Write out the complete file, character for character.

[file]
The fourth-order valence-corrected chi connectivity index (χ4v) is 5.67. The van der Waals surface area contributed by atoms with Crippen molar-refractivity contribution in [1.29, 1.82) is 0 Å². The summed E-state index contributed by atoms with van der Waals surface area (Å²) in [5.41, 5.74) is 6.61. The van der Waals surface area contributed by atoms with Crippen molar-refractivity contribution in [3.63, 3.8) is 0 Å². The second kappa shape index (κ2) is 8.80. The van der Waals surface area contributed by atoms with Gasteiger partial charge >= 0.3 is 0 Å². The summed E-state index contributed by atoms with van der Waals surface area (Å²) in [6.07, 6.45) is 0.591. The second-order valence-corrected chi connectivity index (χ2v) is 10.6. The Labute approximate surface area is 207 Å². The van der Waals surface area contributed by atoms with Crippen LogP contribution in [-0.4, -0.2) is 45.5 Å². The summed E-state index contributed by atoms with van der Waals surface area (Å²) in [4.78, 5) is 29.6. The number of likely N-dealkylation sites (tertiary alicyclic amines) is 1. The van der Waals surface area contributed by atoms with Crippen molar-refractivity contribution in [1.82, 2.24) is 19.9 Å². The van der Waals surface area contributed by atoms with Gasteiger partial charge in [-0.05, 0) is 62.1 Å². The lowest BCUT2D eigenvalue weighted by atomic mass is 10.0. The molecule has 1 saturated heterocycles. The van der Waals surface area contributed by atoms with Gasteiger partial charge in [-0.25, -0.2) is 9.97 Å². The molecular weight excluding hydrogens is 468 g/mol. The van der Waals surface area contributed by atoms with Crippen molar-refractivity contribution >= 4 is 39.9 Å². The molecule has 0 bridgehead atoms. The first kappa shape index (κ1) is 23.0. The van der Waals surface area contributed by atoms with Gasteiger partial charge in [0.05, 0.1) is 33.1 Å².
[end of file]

The fourth-order valence-corrected chi connectivity index (χ4v) is 5.67. The van der Waals surface area contributed by atoms with Crippen molar-refractivity contribution in [1.29, 1.82) is 0 Å². The summed E-state index contributed by atoms with van der Waals surface area (Å²) in [5.41, 5.74) is 6.61. The van der Waals surface area contributed by atoms with Crippen molar-refractivity contribution in [3.63, 3.8) is 0 Å². The second kappa shape index (κ2) is 8.80. The van der Waals surface area contributed by atoms with Gasteiger partial charge >= 0.3 is 0 Å². The summed E-state index contributed by atoms with van der Waals surface area (Å²) in [6.07, 6.45) is 0.591. The second-order valence-corrected chi connectivity index (χ2v) is 10.6. The Labute approximate surface area is 207 Å². The van der Waals surface area contributed by atoms with Crippen LogP contribution in [-0.4, -0.2) is 45.5 Å². The summed E-state index contributed by atoms with van der Waals surface area (Å²) in [4.78, 5) is 29.6. The number of likely N-dealkylation sites (tertiary alicyclic amines) is 1. The van der Waals surface area contributed by atoms with Crippen molar-refractivity contribution in [1.82, 2.24) is 19.9 Å². The van der Waals surface area contributed by atoms with Gasteiger partial charge in [-0.05, 0) is 62.1 Å². The lowest BCUT2D eigenvalue weighted by atomic mass is 10.0. The molecule has 1 saturated heterocycles. The van der Waals surface area contributed by atoms with Gasteiger partial charge in [-0.25, -0.2) is 9.97 Å². The molecular weight excluding hydrogens is 468 g/mol. The van der Waals surface area contributed by atoms with Crippen molar-refractivity contribution >= 4 is 39.9 Å². The molecule has 0 bridgehead atoms. The first kappa shape index (κ1) is 23.0. The van der Waals surface area contributed by atoms with Gasteiger partial charge in [0.05, 0.1) is 33.1 Å².